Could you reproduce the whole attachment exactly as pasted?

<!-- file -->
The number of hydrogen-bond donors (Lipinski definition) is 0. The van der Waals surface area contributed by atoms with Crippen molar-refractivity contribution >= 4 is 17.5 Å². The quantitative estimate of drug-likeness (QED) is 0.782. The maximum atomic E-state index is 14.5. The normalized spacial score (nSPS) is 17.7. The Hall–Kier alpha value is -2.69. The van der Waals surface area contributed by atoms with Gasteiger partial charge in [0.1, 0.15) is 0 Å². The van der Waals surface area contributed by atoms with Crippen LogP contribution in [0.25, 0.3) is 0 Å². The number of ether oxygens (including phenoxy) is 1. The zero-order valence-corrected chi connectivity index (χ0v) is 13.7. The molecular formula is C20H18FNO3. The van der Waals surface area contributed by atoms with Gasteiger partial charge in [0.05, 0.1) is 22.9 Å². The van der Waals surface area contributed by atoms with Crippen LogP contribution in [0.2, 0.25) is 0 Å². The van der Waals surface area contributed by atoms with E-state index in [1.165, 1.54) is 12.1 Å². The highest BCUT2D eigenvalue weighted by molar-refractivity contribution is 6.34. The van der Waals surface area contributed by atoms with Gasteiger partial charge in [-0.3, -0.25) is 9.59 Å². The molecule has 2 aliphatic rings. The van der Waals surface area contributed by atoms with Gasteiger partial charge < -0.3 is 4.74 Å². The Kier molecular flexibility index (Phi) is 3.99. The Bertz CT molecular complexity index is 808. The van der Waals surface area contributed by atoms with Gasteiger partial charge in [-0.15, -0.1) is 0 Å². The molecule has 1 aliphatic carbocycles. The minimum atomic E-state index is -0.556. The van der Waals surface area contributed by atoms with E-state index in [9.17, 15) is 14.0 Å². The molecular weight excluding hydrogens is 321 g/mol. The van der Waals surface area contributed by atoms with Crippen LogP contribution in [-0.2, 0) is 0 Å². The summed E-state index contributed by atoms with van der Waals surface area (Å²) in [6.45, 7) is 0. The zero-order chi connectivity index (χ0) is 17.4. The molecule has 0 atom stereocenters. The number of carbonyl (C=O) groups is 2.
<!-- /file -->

The number of hydrogen-bond donors (Lipinski definition) is 0. The van der Waals surface area contributed by atoms with Crippen molar-refractivity contribution >= 4 is 17.5 Å². The quantitative estimate of drug-likeness (QED) is 0.782. The maximum atomic E-state index is 14.5. The normalized spacial score (nSPS) is 17.7. The Hall–Kier alpha value is -2.69. The van der Waals surface area contributed by atoms with Gasteiger partial charge in [0.1, 0.15) is 0 Å². The van der Waals surface area contributed by atoms with Crippen LogP contribution in [0.25, 0.3) is 0 Å². The number of ether oxygens (including phenoxy) is 1. The zero-order valence-corrected chi connectivity index (χ0v) is 13.7. The molecular formula is C20H18FNO3. The van der Waals surface area contributed by atoms with Gasteiger partial charge in [0.05, 0.1) is 22.9 Å². The van der Waals surface area contributed by atoms with Crippen LogP contribution in [0.2, 0.25) is 0 Å². The van der Waals surface area contributed by atoms with E-state index in [1.165, 1.54) is 12.1 Å². The highest BCUT2D eigenvalue weighted by molar-refractivity contribution is 6.34. The van der Waals surface area contributed by atoms with Gasteiger partial charge in [-0.3, -0.25) is 9.59 Å². The molecule has 2 aliphatic rings. The van der Waals surface area contributed by atoms with Gasteiger partial charge < -0.3 is 4.74 Å². The Kier molecular flexibility index (Phi) is 3.99. The Bertz CT molecular complexity index is 808. The van der Waals surface area contributed by atoms with Gasteiger partial charge in [-0.15, -0.1) is 0 Å². The molecule has 1 aliphatic carbocycles. The minimum atomic E-state index is -0.556. The van der Waals surface area contributed by atoms with E-state index in [9.17, 15) is 14.0 Å². The molecular weight excluding hydrogens is 321 g/mol. The van der Waals surface area contributed by atoms with Crippen LogP contribution in [-0.2, 0) is 0 Å². The summed E-state index contributed by atoms with van der Waals surface area (Å²) in [6.45, 7) is 0. The zero-order chi connectivity index (χ0) is 17.4. The molecule has 0 atom stereocenters. The number of carbonyl (C=O) groups is 2.